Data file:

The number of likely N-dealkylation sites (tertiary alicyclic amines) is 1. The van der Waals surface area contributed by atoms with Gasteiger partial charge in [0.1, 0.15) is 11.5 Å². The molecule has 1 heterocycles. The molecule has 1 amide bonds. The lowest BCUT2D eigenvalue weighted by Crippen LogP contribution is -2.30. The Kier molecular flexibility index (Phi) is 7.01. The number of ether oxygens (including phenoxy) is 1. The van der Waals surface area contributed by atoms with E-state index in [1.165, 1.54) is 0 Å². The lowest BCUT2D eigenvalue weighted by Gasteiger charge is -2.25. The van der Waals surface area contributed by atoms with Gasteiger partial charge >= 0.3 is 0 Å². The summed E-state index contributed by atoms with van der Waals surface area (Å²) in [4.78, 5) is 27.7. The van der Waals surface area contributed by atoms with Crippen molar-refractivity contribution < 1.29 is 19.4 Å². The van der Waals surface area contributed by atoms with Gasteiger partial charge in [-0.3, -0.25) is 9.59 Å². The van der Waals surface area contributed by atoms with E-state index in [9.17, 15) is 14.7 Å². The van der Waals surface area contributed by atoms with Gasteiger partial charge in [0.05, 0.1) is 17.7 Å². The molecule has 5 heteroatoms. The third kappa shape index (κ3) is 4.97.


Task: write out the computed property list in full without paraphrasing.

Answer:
The number of likely N-dealkylation sites (tertiary alicyclic amines) is 1. The van der Waals surface area contributed by atoms with Gasteiger partial charge in [0.1, 0.15) is 11.5 Å². The molecule has 1 heterocycles. The molecule has 1 amide bonds. The lowest BCUT2D eigenvalue weighted by Crippen LogP contribution is -2.30. The Kier molecular flexibility index (Phi) is 7.01. The number of ether oxygens (including phenoxy) is 1. The van der Waals surface area contributed by atoms with E-state index in [1.165, 1.54) is 0 Å². The lowest BCUT2D eigenvalue weighted by Gasteiger charge is -2.25. The van der Waals surface area contributed by atoms with Gasteiger partial charge >= 0.3 is 0 Å². The summed E-state index contributed by atoms with van der Waals surface area (Å²) in [4.78, 5) is 27.7. The van der Waals surface area contributed by atoms with Crippen molar-refractivity contribution < 1.29 is 19.4 Å². The van der Waals surface area contributed by atoms with Gasteiger partial charge in [-0.3, -0.25) is 9.59 Å². The van der Waals surface area contributed by atoms with E-state index in [9.17, 15) is 14.7 Å². The van der Waals surface area contributed by atoms with Gasteiger partial charge in [0.05, 0.1) is 17.7 Å². The molecule has 5 heteroatoms. The third kappa shape index (κ3) is 4.97.